Russia is desperate to win the Eurovision Song Contest this year. But you'd never know it, the way Tatu have been acting up in Latvia this week.
The pseudo-lesbian prima donnas from Moscow, Lena Katina, 17, and Julia Volkova, 18, who are representing Russia at this year's event, have had Riga in uproar.
After refusing to sing in rehearsals, Russia's biggest pop act have sulked their way through press conferences, playing with each other's hair and refusing to answer questions. When they arrived, they declared that they hated everything. The press has been following their every move since.
No one knows what the two are planning to do in their performance at tonight's contest. After the pair announced that they planned to spend their spare time having "sex in a very small bed", Riga's rumour mills went into overdrive. Would they strip out of their costumes? Would they kiss? Might they even not turn up?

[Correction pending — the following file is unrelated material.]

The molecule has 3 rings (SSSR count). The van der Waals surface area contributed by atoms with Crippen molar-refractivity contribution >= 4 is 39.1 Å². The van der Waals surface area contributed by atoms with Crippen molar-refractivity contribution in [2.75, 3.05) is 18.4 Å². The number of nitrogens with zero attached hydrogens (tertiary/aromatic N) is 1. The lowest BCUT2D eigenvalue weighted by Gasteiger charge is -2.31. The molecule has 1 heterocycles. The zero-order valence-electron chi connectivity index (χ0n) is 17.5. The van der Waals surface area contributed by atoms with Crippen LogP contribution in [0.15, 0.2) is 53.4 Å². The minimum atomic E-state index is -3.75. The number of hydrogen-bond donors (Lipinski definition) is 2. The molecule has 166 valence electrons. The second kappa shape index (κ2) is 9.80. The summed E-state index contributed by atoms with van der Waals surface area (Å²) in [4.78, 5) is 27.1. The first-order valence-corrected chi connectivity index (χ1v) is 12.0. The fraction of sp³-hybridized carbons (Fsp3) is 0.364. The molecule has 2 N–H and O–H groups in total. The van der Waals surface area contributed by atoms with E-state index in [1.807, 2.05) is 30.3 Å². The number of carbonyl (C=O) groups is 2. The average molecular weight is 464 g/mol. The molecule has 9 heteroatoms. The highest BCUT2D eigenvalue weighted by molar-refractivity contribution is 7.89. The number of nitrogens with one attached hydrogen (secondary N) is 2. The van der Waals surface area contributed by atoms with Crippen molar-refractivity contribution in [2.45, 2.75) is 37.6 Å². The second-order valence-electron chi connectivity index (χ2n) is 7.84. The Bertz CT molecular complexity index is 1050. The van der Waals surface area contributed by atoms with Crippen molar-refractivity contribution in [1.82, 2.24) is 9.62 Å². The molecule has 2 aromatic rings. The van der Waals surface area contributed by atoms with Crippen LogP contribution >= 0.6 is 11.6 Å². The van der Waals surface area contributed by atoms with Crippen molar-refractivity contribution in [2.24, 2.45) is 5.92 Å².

Bookmakers William Hill have offered odds of 4-1 that the pair will be disqualified from the contest. The word here is that the European Broadcasting Union - which puts on the event with the host country every year - is not impressed. Organisers have said they could broadcast a recorded version of Tatu's performance if the two get up to onstage antics that are not deemed wholesome family fun.
However, ordinary Latvians are bored stiff by Tatu's antics and by the Eurovision, which the country shelled out 4.5m lats (£5m) to host. Over the past few years the contest has been moving deeper into the countries that will soon become members of the expanded European Union, but the most Eurosceptic of the Baltic states is underwhelmed.
"We don't really care about it," says one Latvian. "It's great for raising our profile and for tourism, but that's about it." Another says: "We're more interested in ice hockey."
When Latvians go to the polls later this year to vote in a referendum on EU entry, they're likely to say "yes". But it's doubtful they'd ever be bothered to host the Eurovision again.Reuse content